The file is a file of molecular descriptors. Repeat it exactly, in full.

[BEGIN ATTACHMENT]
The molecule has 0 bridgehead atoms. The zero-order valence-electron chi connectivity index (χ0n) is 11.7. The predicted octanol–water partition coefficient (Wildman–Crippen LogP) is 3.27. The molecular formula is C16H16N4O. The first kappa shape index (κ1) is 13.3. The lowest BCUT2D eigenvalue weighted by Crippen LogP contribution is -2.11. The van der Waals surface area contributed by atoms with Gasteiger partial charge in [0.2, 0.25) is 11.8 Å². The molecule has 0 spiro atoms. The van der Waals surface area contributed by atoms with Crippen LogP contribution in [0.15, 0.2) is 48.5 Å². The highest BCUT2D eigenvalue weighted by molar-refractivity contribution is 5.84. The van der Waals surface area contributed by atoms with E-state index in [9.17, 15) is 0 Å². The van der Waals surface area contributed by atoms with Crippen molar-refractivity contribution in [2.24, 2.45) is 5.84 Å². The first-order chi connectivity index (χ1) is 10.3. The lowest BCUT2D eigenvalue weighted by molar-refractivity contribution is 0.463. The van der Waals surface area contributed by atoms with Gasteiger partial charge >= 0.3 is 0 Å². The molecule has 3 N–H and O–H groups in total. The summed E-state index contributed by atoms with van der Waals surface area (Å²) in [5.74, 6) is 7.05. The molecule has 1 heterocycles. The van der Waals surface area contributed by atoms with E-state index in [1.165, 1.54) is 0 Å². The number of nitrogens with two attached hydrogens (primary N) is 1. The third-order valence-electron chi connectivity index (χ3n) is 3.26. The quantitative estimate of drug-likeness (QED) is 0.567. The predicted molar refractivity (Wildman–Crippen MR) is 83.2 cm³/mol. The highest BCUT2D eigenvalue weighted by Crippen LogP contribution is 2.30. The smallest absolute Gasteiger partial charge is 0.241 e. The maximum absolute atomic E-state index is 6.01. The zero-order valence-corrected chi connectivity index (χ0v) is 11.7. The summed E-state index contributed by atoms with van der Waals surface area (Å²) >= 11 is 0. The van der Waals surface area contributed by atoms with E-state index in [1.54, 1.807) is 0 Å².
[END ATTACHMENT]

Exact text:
The molecule has 0 bridgehead atoms. The zero-order valence-electron chi connectivity index (χ0n) is 11.7. The predicted octanol–water partition coefficient (Wildman–Crippen LogP) is 3.27. The molecular formula is C16H16N4O. The first kappa shape index (κ1) is 13.3. The lowest BCUT2D eigenvalue weighted by Crippen LogP contribution is -2.11. The van der Waals surface area contributed by atoms with Gasteiger partial charge in [0.2, 0.25) is 11.8 Å². The molecule has 0 spiro atoms. The van der Waals surface area contributed by atoms with Crippen LogP contribution in [0.15, 0.2) is 48.5 Å². The highest BCUT2D eigenvalue weighted by molar-refractivity contribution is 5.84. The van der Waals surface area contributed by atoms with E-state index in [9.17, 15) is 0 Å². The van der Waals surface area contributed by atoms with Crippen molar-refractivity contribution in [2.24, 2.45) is 5.84 Å². The first-order chi connectivity index (χ1) is 10.3. The lowest BCUT2D eigenvalue weighted by molar-refractivity contribution is 0.463. The van der Waals surface area contributed by atoms with Gasteiger partial charge >= 0.3 is 0 Å². The molecule has 3 N–H and O–H groups in total. The summed E-state index contributed by atoms with van der Waals surface area (Å²) in [5.74, 6) is 7.05. The molecule has 1 heterocycles. The van der Waals surface area contributed by atoms with E-state index in [1.165, 1.54) is 0 Å². The number of nitrogens with two attached hydrogens (primary N) is 1. The third-order valence-electron chi connectivity index (χ3n) is 3.26. The quantitative estimate of drug-likeness (QED) is 0.567. The predicted molar refractivity (Wildman–Crippen MR) is 83.2 cm³/mol. The highest BCUT2D eigenvalue weighted by Crippen LogP contribution is 2.30. The smallest absolute Gasteiger partial charge is 0.241 e. The maximum absolute atomic E-state index is 6.01. The zero-order valence-corrected chi connectivity index (χ0v) is 11.7. The summed E-state index contributed by atoms with van der Waals surface area (Å²) >= 11 is 0. The van der Waals surface area contributed by atoms with E-state index in [1.54, 1.807) is 0 Å².